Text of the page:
Holy, Humdrum, and Horrible: The Collapse of the Sacred, Banal, and Profane.
I attended a lecture a few months ago by professor Terryl Givens, where he described how Mormon theology collapses the sacred and the banal. God was once like us and we have the opportunity to become like him—Adam & Eve experiencing mortality in order to become holy—heaven and earth being the same physical location—even the fact that we hold church services in gyms.
But if there is no distinction between earth and heaven, I am as interested in making the fantastic mundane as I am the mundane fantastic. My life was changed the first time I saw Mormon pop art—holy symbols juxtaposed with Diet Coke and ranch dressing. Suddenly religion didn’t have to be up in the clouds anymore. It’s here, on the earth, with us—with our postmodern 21st century selves, with our smartphones, our laziness, our existential dread. It’s here with our pizza and our video games. It’s here, in our ordinary lives, as much a part of it as drinking water.
Andy Warhol reveled in the ordinariness of ordinary things—but in depicting cans of soup as colorful, wall-sized prints, he sensationalized the mundane and recontextualized it as sublime. Is it truly possible to look at a can of tomato soup again without feeling a sense of the magic of Andy's paintings? Is it possible to look at his silkscreened image of the Last Supper without understanding that Christianity relies on mass consumerism?
by Andy Warhol
That being said, I do not want divine manifestations and visions to be simply a salespitch, a product of the mind or a metaphorical story. I see no reason why Jehovah couldn't have appeared to the Israelites as a cloud by day and a pillar of fire by night. I see no reason why Moses couldn't have parted the Red Sea, or why the brother of Jared couldn’t have seen the finger of the Lord, or why Joseph Smith couldn't have seen a pillar of light. I love these stories because they took place in the ordinary world, though the manifestation themselves were extraordinary. There is no reason that the ordinariness of our world should preclude extraordinary events from occurring. Science is just a new mythology, another form of magic. Impossible creatures are discovered all the time.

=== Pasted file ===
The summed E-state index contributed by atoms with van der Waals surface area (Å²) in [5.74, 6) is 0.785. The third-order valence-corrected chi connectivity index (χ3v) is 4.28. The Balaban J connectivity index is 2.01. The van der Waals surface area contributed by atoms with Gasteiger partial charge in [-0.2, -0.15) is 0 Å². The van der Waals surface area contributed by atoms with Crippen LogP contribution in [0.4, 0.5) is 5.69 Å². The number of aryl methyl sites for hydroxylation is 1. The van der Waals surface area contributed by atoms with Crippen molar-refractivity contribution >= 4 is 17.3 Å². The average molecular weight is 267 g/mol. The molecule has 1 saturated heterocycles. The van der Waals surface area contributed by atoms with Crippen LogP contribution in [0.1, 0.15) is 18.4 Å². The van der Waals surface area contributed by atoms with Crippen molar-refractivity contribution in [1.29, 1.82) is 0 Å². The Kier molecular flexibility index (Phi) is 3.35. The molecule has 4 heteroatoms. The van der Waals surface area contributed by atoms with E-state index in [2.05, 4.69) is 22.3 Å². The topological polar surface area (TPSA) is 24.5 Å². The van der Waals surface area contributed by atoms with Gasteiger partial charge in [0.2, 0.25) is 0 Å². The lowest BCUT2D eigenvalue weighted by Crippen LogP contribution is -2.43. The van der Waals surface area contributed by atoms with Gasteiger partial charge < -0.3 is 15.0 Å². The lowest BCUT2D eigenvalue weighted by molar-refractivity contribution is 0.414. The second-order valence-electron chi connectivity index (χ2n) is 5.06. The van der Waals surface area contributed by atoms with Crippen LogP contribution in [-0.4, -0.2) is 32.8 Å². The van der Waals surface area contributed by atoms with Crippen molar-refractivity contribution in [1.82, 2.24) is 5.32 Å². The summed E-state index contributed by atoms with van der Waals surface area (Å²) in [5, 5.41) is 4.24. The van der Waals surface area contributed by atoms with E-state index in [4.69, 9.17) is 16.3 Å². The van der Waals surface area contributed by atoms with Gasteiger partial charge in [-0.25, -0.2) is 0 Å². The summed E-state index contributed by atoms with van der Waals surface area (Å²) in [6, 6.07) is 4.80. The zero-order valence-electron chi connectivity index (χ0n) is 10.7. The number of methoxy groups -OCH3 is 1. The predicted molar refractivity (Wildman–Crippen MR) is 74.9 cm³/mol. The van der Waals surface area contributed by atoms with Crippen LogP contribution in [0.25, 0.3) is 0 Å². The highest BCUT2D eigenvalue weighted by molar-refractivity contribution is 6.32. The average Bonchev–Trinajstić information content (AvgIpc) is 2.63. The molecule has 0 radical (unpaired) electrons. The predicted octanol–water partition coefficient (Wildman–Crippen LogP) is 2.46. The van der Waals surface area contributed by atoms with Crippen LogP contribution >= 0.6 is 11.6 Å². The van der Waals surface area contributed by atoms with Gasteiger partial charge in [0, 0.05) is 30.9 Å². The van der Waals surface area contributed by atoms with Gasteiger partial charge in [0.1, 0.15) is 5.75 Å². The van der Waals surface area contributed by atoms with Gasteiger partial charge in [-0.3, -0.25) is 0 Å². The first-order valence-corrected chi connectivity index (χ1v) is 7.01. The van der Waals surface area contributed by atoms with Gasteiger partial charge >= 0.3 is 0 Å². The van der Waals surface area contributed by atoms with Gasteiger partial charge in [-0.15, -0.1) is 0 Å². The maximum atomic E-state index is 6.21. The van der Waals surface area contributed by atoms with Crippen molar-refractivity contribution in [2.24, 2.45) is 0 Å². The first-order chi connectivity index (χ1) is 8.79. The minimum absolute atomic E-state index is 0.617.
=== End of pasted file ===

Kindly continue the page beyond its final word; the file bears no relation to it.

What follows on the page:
When heaven is earth and earth is heaven, every natural phenomenon becomes an evidence of the Divine. Every ordinary thing becomes extraordinary if you pay close enough attention. We are constantly surrounded by strange & holy wonders, knowable to the initiates who have the eyes to see and ears to hear. People say the mountains in Utah are ugly in winter because they are brown—but I see them as orange and purple and cream, mutable with the light and the weather, as beautiful in winter as they are in the summer, as beautiful as anywhere else in the world.
My favorite book is Pilgrim at Tinker Creek by Annie Dillard. It's so difficult to describe to people when I say it out loud—"It's about a woman who lives by a creek in the Ozarks for a year and writes about it." She lives in an ordinary world, but it is her attention that is extraordinary—she sees holy symbols in the rattlesnake on the rocks; in the grasshoppers in the meadow; in the lights in the trees. She writes about the horror and brutality of the natural world with the same reverence as the benign and beautiful. After all, they are two sides of the same coin. Three, maybe—heaven and earth and hell. All piled up on top of each other, in the same place, at the same time.
Sacred. Banal. Profane. Is that my new Trinity? The Three that are One.
I, personally, am quite fond of the language of symbols. I love how one representation can connote so many things at the same time. Bread and water becoming flesh and blood, at once holy and humdrum and horrible. We live in a world that is all of those things. We as human beings are all of those things. We as a church are all of those things.
Nothing wrong with that, in my opinion.